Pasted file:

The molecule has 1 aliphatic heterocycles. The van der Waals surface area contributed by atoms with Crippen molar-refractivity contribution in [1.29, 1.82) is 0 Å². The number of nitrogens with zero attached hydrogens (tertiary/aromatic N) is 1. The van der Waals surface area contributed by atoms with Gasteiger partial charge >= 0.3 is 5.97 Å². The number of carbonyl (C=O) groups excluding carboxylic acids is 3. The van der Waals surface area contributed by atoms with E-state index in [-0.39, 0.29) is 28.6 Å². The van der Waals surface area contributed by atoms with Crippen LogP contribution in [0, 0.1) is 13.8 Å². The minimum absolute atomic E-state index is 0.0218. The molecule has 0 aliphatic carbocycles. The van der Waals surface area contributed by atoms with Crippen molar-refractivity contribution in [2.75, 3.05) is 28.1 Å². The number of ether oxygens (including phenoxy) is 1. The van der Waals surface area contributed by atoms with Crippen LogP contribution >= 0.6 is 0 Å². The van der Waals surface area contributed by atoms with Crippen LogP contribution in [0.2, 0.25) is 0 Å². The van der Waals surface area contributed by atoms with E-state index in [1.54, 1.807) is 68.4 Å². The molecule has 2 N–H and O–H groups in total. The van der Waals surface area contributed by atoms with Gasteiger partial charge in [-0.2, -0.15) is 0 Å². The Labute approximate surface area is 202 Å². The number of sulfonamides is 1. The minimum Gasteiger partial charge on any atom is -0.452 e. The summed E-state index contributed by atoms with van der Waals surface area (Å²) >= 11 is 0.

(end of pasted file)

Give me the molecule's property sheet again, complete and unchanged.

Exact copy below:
The molecule has 1 aliphatic heterocycles. The van der Waals surface area contributed by atoms with Crippen molar-refractivity contribution in [1.29, 1.82) is 0 Å². The number of nitrogens with zero attached hydrogens (tertiary/aromatic N) is 1. The van der Waals surface area contributed by atoms with Gasteiger partial charge >= 0.3 is 5.97 Å². The number of carbonyl (C=O) groups excluding carboxylic acids is 3. The van der Waals surface area contributed by atoms with E-state index in [-0.39, 0.29) is 28.6 Å². The van der Waals surface area contributed by atoms with Crippen LogP contribution in [0, 0.1) is 13.8 Å². The minimum absolute atomic E-state index is 0.0218. The molecule has 0 aliphatic carbocycles. The van der Waals surface area contributed by atoms with Crippen molar-refractivity contribution in [2.75, 3.05) is 28.1 Å². The number of ether oxygens (including phenoxy) is 1. The van der Waals surface area contributed by atoms with Crippen LogP contribution >= 0.6 is 0 Å². The van der Waals surface area contributed by atoms with Crippen LogP contribution in [0.2, 0.25) is 0 Å². The van der Waals surface area contributed by atoms with E-state index in [1.54, 1.807) is 68.4 Å². The molecule has 2 N–H and O–H groups in total. The van der Waals surface area contributed by atoms with Gasteiger partial charge in [-0.2, -0.15) is 0 Å². The Labute approximate surface area is 202 Å². The number of sulfonamides is 1. The minimum Gasteiger partial charge on any atom is -0.452 e. The summed E-state index contributed by atoms with van der Waals surface area (Å²) >= 11 is 0.